The Best Student Film was awarded to Breadwinner by Cornelius Murphy (USA). Douglas is a hard working independent man who has made a great life for himself. This contrasts sharply with the life that his father led. Douglas’ father, Leonard was an often out of work writer who could not provide financial stability for Douglas as a child. Douglas is reflecting back on how he treated his father growing up and the disdain he felt for him not being a good provider. At first feeling justified about the way he acted in the past Douglas in the end questions whether he really knew his father at all, and if the man he often looked down upon wasn’t really all that he seemed to be.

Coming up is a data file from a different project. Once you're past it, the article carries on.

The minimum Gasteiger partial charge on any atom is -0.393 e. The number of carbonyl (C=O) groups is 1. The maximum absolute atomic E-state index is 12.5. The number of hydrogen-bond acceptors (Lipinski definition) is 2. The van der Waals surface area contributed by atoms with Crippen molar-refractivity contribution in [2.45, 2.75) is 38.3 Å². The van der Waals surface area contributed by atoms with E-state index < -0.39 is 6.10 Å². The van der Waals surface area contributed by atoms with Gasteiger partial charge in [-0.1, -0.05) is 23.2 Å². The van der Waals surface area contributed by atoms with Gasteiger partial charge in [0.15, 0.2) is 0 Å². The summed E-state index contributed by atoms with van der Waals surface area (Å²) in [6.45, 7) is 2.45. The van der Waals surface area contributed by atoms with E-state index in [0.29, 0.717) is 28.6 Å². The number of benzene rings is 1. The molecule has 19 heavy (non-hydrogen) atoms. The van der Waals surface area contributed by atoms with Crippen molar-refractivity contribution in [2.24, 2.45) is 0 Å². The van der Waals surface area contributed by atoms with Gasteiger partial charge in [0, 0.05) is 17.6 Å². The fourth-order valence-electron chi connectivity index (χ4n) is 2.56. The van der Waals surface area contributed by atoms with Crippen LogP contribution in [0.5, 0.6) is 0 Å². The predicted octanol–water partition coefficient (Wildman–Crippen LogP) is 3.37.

The Best Music Video was awarded to Dagnese “Come Over After” by Gabriel Haze (USA). A premier for alternative pop/rock group Dagnese; ‘Come Over After’ is a highly enjoyable rock ballad that comes from their ‘Hard To Find’ EP produced by J. R. Richards of Dishwalla. This narrative video expresses the talent and vulnerability of brothers Chris and Craig Dagnese from live performance to emotive acting skills.
The Best Family Film was awarded to Elf Sparkle Meets Christmas the Horse by Ed Faulkner (USA). A magical adventure for Santa and Elf Sparkle as they are caught in a rainstorm. They have to put the sleigh down in the Cuyahoga Valley National Park near Horseshoe Pond. There they meet a horse named Christmas that helps pull the sleigh out of the mud. Christmas has the help of a jar of magic elf dust.